Museums Contact

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One of my three streams for the SNU is to go down to London and see how the big museums are implementing AR currently. After a lot of internet research trying to find who has what and where they are I have found 4,

1) Museum of London

location based apps to show images from the past in the present.

Also Key Roman sites in London, such as the amphitheatre at Guildhall, are brought to life through augmented reality video – produced by HISTORY™

2)Science Museum

James May talks to you about the exhibits

3)Natural History Museum

The Attenborough Studio where visitors can see DA talking (virtually) and showing all sorts of animals past and present on mobile devices supplied by the museum itself to an amphitheatre style presentation.

They also have Augmented reality Coelophysis using a webcam on a computer and trigger image for the camera to see

4) British Museum

Use mobile phones to follow an augmented reality trail around the Museum and solve clues about the ancient Egyptian Book of the Dead

All of these things are great but to get to all 4 in 5 hours will be impossible so I have chosen just the two (Natural History & Science Museum)to go and visit.

I have found a couple of names and departments through investigation in both museums and have discovered that the Science Museum has a New Media Department (Dave Patten – HoD), which will be the right connection, and within that if I want to document my visit I will need to make contact through the press office, so after a brief conversation on the phone have found a lovely lady called Rachael Campbell who I can contact prior to my visit. Similarly with the Natural History Museum although I have Ailisa Barry as the Head of Interactive Media, I spoke to Lucy in her department who has given me the name of Sheila Sang, who I will email/contact  prior to visit as she deals more with AR than Lucy… Interestingly the chap who was looking after their AR has just left them…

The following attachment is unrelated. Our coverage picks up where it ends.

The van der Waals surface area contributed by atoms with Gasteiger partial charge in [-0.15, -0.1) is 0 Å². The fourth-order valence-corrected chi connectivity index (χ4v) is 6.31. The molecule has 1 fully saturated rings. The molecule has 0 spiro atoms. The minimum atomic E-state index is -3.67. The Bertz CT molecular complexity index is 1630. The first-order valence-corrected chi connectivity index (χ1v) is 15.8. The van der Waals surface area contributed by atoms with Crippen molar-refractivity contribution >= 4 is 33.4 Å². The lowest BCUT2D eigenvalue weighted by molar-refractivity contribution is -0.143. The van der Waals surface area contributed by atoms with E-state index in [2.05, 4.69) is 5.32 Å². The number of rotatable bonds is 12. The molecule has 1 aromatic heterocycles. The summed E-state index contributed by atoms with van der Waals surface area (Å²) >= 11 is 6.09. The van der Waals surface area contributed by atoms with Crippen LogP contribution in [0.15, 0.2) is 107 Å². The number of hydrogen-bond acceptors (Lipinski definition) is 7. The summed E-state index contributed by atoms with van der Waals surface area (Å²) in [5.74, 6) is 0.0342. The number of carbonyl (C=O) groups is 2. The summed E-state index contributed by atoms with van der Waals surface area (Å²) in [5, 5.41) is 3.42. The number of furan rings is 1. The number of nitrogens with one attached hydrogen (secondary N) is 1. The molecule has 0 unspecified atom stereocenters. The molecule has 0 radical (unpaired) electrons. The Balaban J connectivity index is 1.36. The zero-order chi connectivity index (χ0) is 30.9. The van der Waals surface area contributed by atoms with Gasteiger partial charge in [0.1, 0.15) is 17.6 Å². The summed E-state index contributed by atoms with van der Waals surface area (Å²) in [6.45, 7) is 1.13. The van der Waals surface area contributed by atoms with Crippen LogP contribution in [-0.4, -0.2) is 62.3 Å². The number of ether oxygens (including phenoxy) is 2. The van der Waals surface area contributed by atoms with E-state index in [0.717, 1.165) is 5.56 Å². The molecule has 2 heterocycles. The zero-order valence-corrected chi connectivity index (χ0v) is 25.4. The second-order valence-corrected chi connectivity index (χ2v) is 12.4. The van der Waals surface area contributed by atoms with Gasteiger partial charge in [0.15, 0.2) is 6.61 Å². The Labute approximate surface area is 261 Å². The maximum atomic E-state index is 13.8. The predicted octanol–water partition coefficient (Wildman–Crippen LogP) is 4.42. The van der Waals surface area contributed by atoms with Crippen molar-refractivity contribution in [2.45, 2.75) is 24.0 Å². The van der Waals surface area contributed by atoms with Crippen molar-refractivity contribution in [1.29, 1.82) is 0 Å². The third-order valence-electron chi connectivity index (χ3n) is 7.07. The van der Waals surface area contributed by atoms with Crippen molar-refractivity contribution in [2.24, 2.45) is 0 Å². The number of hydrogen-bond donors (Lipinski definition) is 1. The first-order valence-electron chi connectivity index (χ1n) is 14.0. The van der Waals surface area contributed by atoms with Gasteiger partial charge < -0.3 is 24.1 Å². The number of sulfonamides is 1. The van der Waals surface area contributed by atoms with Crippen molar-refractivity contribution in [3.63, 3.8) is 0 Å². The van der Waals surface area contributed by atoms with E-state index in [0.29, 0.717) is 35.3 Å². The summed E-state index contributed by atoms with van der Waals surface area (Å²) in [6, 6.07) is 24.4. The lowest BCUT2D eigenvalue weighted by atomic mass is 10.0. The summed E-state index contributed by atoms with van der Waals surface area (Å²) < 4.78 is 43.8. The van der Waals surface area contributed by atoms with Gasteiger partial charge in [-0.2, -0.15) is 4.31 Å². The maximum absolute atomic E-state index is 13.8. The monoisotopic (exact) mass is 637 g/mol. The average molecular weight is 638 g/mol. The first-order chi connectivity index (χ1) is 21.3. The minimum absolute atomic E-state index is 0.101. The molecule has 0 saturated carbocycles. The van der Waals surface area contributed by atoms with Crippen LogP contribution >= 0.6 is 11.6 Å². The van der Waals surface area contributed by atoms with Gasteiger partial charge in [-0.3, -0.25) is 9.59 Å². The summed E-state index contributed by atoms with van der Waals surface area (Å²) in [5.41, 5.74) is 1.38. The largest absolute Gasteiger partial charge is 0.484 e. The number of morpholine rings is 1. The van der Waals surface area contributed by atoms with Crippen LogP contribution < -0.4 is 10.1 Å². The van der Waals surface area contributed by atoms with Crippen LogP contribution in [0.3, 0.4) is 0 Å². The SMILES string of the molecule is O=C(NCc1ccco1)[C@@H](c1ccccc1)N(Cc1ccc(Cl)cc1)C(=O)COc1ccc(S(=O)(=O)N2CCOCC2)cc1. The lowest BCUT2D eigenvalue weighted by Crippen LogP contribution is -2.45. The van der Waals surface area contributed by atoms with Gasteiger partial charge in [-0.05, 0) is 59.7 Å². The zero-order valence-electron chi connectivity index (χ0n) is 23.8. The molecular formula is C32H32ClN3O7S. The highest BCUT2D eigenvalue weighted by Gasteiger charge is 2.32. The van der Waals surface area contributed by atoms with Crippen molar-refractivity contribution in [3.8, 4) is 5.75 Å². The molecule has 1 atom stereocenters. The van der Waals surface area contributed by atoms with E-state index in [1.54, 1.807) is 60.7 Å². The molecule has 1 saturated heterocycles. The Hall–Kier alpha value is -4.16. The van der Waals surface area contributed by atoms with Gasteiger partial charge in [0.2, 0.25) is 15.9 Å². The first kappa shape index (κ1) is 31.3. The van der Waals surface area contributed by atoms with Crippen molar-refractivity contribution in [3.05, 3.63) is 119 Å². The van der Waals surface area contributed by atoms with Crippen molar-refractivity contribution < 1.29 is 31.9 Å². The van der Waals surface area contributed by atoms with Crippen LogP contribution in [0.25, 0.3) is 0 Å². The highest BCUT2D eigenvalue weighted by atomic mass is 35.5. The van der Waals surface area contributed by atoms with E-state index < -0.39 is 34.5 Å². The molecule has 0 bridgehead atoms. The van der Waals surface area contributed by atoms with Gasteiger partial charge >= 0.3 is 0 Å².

So, next steps are to email my new found best friends at the Museum and organise the right date when I can visit and meet with (hopefully) both of them in the one day.

At least my chosen Museums are quite close!




AR in Museums

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I have three aspects to research in my self-negotiated project, one of them being investigating AR in Museums currently. This article by Shelley Mannion, Digital Learning Programmes Manager, The British Museum, entitled British Museum – Augmented Reality: Beyond the Hype is a great short piece that references other front runners testing and looking into AR in their museums.

Among the forerunners are the Stedelijk Museum in Amsterdam which used AR to install artworks in a local park (ARTours), and the San Francisco Exploratorium which turned an evening event into a surreal AR playground (Get Surreal). In 2011, the British Museum’s digital learning team embarked on a plan to explore AR’s potential in museum education. We ran a series of experimental projects that allowed us to push the boundaries of the technology and evaluate its benefits in learning programmes. Our experience confirmed that AR – although technically still immature – has both the unique ability to engage visitors and quantifiable learning outcomes. It is a useful tool in our arsenal of interpretive tools and techniques. (quoted from )